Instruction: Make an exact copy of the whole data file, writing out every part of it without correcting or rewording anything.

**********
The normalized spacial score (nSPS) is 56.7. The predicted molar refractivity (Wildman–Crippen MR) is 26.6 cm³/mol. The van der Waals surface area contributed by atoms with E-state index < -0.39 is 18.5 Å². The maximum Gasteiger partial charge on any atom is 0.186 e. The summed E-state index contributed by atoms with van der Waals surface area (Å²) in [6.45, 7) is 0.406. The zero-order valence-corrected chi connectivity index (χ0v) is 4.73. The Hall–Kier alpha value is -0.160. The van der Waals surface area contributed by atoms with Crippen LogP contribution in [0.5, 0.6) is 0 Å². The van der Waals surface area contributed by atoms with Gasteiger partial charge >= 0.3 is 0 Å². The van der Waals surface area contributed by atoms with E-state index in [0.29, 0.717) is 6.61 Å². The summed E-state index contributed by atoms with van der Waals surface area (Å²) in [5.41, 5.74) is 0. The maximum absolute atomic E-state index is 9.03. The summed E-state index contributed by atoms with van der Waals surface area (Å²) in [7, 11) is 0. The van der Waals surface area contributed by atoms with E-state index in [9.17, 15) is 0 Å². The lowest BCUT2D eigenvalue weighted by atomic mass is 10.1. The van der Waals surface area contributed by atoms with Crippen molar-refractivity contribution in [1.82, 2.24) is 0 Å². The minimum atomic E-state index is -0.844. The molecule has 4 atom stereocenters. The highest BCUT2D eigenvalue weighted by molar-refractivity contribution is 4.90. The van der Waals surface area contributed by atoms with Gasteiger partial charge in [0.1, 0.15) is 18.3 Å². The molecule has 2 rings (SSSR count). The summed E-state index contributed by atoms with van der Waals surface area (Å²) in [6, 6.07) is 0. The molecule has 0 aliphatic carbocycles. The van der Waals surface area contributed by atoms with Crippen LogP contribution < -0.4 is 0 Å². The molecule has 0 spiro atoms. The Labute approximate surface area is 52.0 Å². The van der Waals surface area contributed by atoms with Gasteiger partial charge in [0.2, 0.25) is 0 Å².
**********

The normalized spacial score (nSPS) is 56.7. The predicted molar refractivity (Wildman–Crippen MR) is 26.6 cm³/mol. The van der Waals surface area contributed by atoms with E-state index < -0.39 is 18.5 Å². The maximum Gasteiger partial charge on any atom is 0.186 e. The summed E-state index contributed by atoms with van der Waals surface area (Å²) in [6.45, 7) is 0.406. The zero-order valence-corrected chi connectivity index (χ0v) is 4.73. The Hall–Kier alpha value is -0.160. The van der Waals surface area contributed by atoms with Crippen LogP contribution in [0.5, 0.6) is 0 Å². The van der Waals surface area contributed by atoms with Gasteiger partial charge >= 0.3 is 0 Å². The van der Waals surface area contributed by atoms with E-state index in [0.29, 0.717) is 6.61 Å². The summed E-state index contributed by atoms with van der Waals surface area (Å²) in [5.41, 5.74) is 0. The maximum absolute atomic E-state index is 9.03. The summed E-state index contributed by atoms with van der Waals surface area (Å²) in [7, 11) is 0. The van der Waals surface area contributed by atoms with E-state index in [9.17, 15) is 0 Å². The lowest BCUT2D eigenvalue weighted by atomic mass is 10.1. The van der Waals surface area contributed by atoms with Crippen molar-refractivity contribution in [1.82, 2.24) is 0 Å². The minimum atomic E-state index is -0.844. The molecule has 4 atom stereocenters. The highest BCUT2D eigenvalue weighted by molar-refractivity contribution is 4.90. The van der Waals surface area contributed by atoms with Gasteiger partial charge in [0.1, 0.15) is 18.3 Å². The molecule has 2 rings (SSSR count). The summed E-state index contributed by atoms with van der Waals surface area (Å²) in [6, 6.07) is 0. The molecule has 0 aliphatic carbocycles. The van der Waals surface area contributed by atoms with Crippen LogP contribution < -0.4 is 0 Å². The molecule has 0 spiro atoms. The Labute approximate surface area is 52.0 Å². The van der Waals surface area contributed by atoms with Gasteiger partial charge in [0.2, 0.25) is 0 Å².